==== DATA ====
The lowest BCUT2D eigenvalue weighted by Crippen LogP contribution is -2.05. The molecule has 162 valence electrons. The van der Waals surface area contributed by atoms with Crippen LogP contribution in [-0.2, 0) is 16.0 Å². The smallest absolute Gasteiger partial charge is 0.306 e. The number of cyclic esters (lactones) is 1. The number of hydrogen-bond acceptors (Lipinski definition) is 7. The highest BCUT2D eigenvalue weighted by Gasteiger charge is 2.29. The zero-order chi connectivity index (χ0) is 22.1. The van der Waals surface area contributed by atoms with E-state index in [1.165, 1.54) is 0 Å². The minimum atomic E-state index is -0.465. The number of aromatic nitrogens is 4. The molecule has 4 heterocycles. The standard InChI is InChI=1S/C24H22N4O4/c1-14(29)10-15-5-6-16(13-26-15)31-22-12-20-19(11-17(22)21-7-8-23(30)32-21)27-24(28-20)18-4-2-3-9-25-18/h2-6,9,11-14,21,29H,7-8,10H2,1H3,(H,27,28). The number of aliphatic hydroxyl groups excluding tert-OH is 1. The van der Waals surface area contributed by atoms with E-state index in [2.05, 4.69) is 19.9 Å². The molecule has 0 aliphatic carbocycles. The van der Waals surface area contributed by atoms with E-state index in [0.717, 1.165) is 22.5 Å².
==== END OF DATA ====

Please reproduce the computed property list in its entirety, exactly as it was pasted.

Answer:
The lowest BCUT2D eigenvalue weighted by Crippen LogP contribution is -2.05. The molecule has 162 valence electrons. The van der Waals surface area contributed by atoms with Crippen LogP contribution in [-0.2, 0) is 16.0 Å². The smallest absolute Gasteiger partial charge is 0.306 e. The number of cyclic esters (lactones) is 1. The number of hydrogen-bond acceptors (Lipinski definition) is 7. The highest BCUT2D eigenvalue weighted by Gasteiger charge is 2.29. The zero-order chi connectivity index (χ0) is 22.1. The van der Waals surface area contributed by atoms with E-state index in [1.165, 1.54) is 0 Å². The minimum atomic E-state index is -0.465. The number of aromatic nitrogens is 4. The molecule has 4 heterocycles. The standard InChI is InChI=1S/C24H22N4O4/c1-14(29)10-15-5-6-16(13-26-15)31-22-12-20-19(11-17(22)21-7-8-23(30)32-21)27-24(28-20)18-4-2-3-9-25-18/h2-6,9,11-14,21,29H,7-8,10H2,1H3,(H,27,28). The number of aliphatic hydroxyl groups excluding tert-OH is 1. The van der Waals surface area contributed by atoms with E-state index in [2.05, 4.69) is 19.9 Å². The molecule has 0 aliphatic carbocycles. The van der Waals surface area contributed by atoms with E-state index in [0.717, 1.165) is 22.5 Å².